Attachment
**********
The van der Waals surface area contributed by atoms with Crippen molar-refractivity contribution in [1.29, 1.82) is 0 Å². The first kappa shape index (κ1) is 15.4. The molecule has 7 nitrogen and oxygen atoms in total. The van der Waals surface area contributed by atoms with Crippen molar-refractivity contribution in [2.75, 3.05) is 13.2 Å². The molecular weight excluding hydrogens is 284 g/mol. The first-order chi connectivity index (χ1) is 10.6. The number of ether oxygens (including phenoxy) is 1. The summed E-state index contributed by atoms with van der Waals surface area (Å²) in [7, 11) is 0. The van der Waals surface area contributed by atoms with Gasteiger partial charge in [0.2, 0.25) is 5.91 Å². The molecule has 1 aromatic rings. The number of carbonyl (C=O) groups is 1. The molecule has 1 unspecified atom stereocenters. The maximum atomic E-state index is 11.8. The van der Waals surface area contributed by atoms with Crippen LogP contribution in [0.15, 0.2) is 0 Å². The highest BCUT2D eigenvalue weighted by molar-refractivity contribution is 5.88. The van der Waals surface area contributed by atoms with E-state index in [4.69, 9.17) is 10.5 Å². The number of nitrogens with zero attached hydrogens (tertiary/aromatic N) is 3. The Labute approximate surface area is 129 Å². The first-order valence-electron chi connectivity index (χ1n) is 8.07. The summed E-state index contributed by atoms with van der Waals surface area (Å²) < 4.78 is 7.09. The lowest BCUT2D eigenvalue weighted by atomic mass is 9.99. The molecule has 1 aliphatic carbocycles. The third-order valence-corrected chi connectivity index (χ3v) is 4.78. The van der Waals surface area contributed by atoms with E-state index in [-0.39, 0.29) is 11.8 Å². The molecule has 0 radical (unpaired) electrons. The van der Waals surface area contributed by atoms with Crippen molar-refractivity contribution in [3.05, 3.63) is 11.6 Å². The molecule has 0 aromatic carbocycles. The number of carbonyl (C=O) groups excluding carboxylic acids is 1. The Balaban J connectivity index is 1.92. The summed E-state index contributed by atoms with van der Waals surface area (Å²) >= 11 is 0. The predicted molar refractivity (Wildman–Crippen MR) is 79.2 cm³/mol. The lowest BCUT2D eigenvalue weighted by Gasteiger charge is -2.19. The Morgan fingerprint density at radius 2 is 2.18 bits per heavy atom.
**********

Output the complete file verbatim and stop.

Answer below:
The van der Waals surface area contributed by atoms with Crippen molar-refractivity contribution in [1.29, 1.82) is 0 Å². The first kappa shape index (κ1) is 15.4. The molecule has 7 nitrogen and oxygen atoms in total. The van der Waals surface area contributed by atoms with Crippen molar-refractivity contribution in [2.75, 3.05) is 13.2 Å². The molecular weight excluding hydrogens is 284 g/mol. The first-order chi connectivity index (χ1) is 10.6. The number of ether oxygens (including phenoxy) is 1. The summed E-state index contributed by atoms with van der Waals surface area (Å²) in [7, 11) is 0. The van der Waals surface area contributed by atoms with Gasteiger partial charge in [0.2, 0.25) is 5.91 Å². The molecule has 1 aromatic rings. The number of carbonyl (C=O) groups is 1. The molecule has 1 unspecified atom stereocenters. The maximum atomic E-state index is 11.8. The van der Waals surface area contributed by atoms with Crippen LogP contribution in [0.15, 0.2) is 0 Å². The highest BCUT2D eigenvalue weighted by molar-refractivity contribution is 5.88. The van der Waals surface area contributed by atoms with E-state index in [4.69, 9.17) is 10.5 Å². The number of nitrogens with zero attached hydrogens (tertiary/aromatic N) is 3. The Labute approximate surface area is 129 Å². The first-order valence-electron chi connectivity index (χ1n) is 8.07. The summed E-state index contributed by atoms with van der Waals surface area (Å²) < 4.78 is 7.09. The lowest BCUT2D eigenvalue weighted by atomic mass is 9.99. The molecule has 1 aliphatic carbocycles. The third-order valence-corrected chi connectivity index (χ3v) is 4.78. The van der Waals surface area contributed by atoms with E-state index in [-0.39, 0.29) is 11.8 Å². The molecule has 0 radical (unpaired) electrons. The van der Waals surface area contributed by atoms with Crippen molar-refractivity contribution in [3.05, 3.63) is 11.6 Å². The molecule has 0 aromatic carbocycles. The number of carbonyl (C=O) groups excluding carboxylic acids is 1. The Balaban J connectivity index is 1.92. The summed E-state index contributed by atoms with van der Waals surface area (Å²) >= 11 is 0. The predicted molar refractivity (Wildman–Crippen MR) is 79.2 cm³/mol. The lowest BCUT2D eigenvalue weighted by Gasteiger charge is -2.19. The Morgan fingerprint density at radius 2 is 2.18 bits per heavy atom.